Antlion larvae excavate conical pits all across the hut's dry dirt floor. A small invertebrate falls into the pit and the larva hidden in the dirt below the pit has a meal. You can see some pits beside my vine door at http://www.backyardnature.net/n/10/100627al.jpg.

Pits like that stretch all across my floor. I can't walk without smashing them, and I'm sorry about that, but it's just one of those things.

By the way, notice the ingenious manner by which the fellows set the pole around which the vine door swings atop a mostly buried, upside-down bottle with a concave bottom. That's not "traditional Maya," but it's traditional the way the Maya use whatever they have to very good effect.


It's interesting to keep longtime Nature-notes. My friend Jarvis in North Carolina has been documenting bird populations along a certain route there since 1981, and now is seeing how his findings agree with general trends across the country.

For example, his datas separated into results from 1981-1990, 1991-2000, and 2001-2010, and showing the mean number of birds per route, are the following:

So his Neotropical migrants have declined drastically while the permanent resident Cardinal is holding its own or increasing. That's happening in a lot of places.

You might like to visit the Audubon Society's page entitled "List of Top 20 Common Birds in Decline" at http://stateofthebirds.audubon.org/cbid/browseSpecies.php.


Christmas Poinsettia's technical name is Euphorbia pulcherrima. A very common, knee-high herb presently flowering here now, often as a weed along roadsides, is the closely related EUPHORBIA HETEROPHYLLA, which goes by several English names, especially Wild Poinsettia, Mexican Fireplant, Painted Euphorbia, Fire on the Mountain and Paint Leaf. You can see it at http://www.backyardnature.net/n/10/100627eu.jpg.

Maybe you notice similarities between this plant and the Christmas Poinsettia, especially in the similar leaf shape, how the leaves cluster at the stem's top, and how the cluster's middle leaves are colored toward their bases. Of course Christmas Poinsettias are red where the plant in the picture is white. However, this is a very variable species and sometimes the leaf bases are red.

A close-up of the flowers at the cluster's center is at http://www.backyardnature.net/n/10/100627ev.jpg.

Using the black ants for scale (and they're small ants) you can see that we're seeing things at very close range. And the "flowers" are classic Euphorbia "flowers," which means that their structure is surreal.

First, the green doughnut thingies. Notice that some of them are glistening, and that an ant appears to be feeding at one. The glistening substance is nectar, so the green doughnuts are nectar glands exuding nectar the ants like. One guesses that the ants, in return for the nectar, protect the plant from herbivores who may come nibbling. And that white and green nymph at the lower right -- who knows how it fits in?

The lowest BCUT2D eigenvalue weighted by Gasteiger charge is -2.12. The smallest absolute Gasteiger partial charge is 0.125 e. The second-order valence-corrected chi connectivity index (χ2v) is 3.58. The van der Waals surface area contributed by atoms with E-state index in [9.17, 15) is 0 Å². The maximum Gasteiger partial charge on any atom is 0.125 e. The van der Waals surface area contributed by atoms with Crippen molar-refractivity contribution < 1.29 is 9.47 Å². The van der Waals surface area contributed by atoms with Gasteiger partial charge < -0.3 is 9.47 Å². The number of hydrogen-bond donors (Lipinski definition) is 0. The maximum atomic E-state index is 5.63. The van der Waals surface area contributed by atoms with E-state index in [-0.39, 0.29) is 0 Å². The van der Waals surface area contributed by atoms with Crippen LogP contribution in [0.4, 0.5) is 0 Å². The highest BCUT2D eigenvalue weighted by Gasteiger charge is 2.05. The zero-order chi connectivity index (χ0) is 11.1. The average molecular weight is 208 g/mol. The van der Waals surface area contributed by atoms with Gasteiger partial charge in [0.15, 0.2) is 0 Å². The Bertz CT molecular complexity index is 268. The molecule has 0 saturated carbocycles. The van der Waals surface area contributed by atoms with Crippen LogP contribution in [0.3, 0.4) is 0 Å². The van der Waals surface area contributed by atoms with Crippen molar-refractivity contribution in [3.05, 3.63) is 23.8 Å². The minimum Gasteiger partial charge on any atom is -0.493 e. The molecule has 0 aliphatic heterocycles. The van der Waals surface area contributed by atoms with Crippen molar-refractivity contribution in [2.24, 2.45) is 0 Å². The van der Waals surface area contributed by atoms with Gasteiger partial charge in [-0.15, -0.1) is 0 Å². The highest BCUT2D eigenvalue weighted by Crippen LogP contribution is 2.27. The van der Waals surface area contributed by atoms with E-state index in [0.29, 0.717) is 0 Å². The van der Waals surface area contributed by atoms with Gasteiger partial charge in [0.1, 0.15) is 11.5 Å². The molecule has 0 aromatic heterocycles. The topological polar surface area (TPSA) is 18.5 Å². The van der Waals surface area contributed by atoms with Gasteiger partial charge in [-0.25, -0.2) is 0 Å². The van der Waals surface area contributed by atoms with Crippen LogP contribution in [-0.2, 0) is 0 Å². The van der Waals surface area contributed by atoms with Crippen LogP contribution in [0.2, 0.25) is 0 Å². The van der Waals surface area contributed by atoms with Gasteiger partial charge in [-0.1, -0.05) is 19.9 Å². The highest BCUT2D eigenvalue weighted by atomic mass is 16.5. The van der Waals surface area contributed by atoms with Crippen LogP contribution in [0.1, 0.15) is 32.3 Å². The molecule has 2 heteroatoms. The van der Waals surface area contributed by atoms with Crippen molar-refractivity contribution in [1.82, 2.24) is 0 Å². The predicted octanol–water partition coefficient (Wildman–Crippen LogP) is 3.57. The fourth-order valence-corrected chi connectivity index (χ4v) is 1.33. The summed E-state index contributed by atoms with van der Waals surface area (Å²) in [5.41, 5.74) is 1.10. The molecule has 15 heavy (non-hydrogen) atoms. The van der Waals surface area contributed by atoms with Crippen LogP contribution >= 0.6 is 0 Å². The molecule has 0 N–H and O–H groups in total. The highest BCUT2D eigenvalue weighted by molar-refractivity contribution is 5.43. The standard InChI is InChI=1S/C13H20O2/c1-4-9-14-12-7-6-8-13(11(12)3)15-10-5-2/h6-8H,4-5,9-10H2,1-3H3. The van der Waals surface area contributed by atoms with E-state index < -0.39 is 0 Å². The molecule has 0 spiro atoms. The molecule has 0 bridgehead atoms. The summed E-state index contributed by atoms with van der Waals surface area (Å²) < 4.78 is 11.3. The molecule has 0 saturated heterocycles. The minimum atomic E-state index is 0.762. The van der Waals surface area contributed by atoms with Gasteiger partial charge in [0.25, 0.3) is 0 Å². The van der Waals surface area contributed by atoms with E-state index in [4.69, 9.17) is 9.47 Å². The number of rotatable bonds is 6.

Each green nectar gland is associated with one urn- shaped structure peculiar to Euphorbia and closely related genera. The urn-shaped thing, which is about 1/8th inch across (2.5 mm) is called a cyathium. Cyathia are not flowers, but rather clusters of flowers, almost as seen among composite flowers in the Composite Family. A single cyathium is shown at http://www.backyardnature.net/n/10/100627ew.jpg.

Three main items are visible in that picture. The whitish, flowerlike, urn-shaped cyathium lies a little to the picture's left. A yellow-green nectar gland arises on the cyathium's left. Unseen inside the cyathium reside a few -- five or so -- unisexual male flowers that are so streamlined or reduced that they consist of no more than one stamen arising from its pedicel, the pedicel being a flower's stem.

The green, spherical item to the cyathium's right is the female flower, which consists of the green ovary atop a slender pedicel anchored at the cyathium's bottom inside. In other words, the cyathium's single female flower hangs outside the cyathium. There's not enough room for it inside. The white, elongate things at the green ovary's right are style segments with stigmatic areas on which pollen grains germinate.

All Euphorbia flowers are structured more or less in the same way, in cyathia, though the cyathium of each species is a little different from the cyathium of every other species -- and worldwide over 1000 Euphorbia species are recognized, so just think about it. In 2006 we met another flowering "Wild Poinsettia," a Euphorbia, Euphorbia cyathophora, so you can see how that differs from this species at http://www.backyardnature.net/yucatan/poinsett.htm.

Our current Wild Poinsettia is native from California to eastern Texas through Mexico and into much of Central America. As an invasive weed it's spread to South and Southeast Asia, where in India and Thailand it invades cotton fields and other disturbed environments.


We're at that early stage of the rainy season when many flowering plants have finished dropping fruits, but there aren't many flowering plants around. Nowadays plants are just concentrating on growing leaves and stems, keeping the landscape as green as it can be.

Just to have something to look out, then, I've begun paying more attention to the ornamentals scattered around the Hacienda. A very common one is shown at http://www.backyardnature.net/n/10/100627cr.jpg.

With such pretty leaves it's clear why that species is so frequently planted. It's the Variegated Croton, CODIAEUM VARIEGATUM, a member of the same family as the Poinsettias, Castor Bean and spurges. The species is native to southern India, Sri Lanka, Indonesia, Malaysia and the western Pacific islands. It's grown in tropical settings worldwide, and in colder climes it's kept inside in pots. It's an evergreen shrub growing up to ten feet tall (3 m), though most of ours are only about chest high and the ones up North in pots usually are smaller still.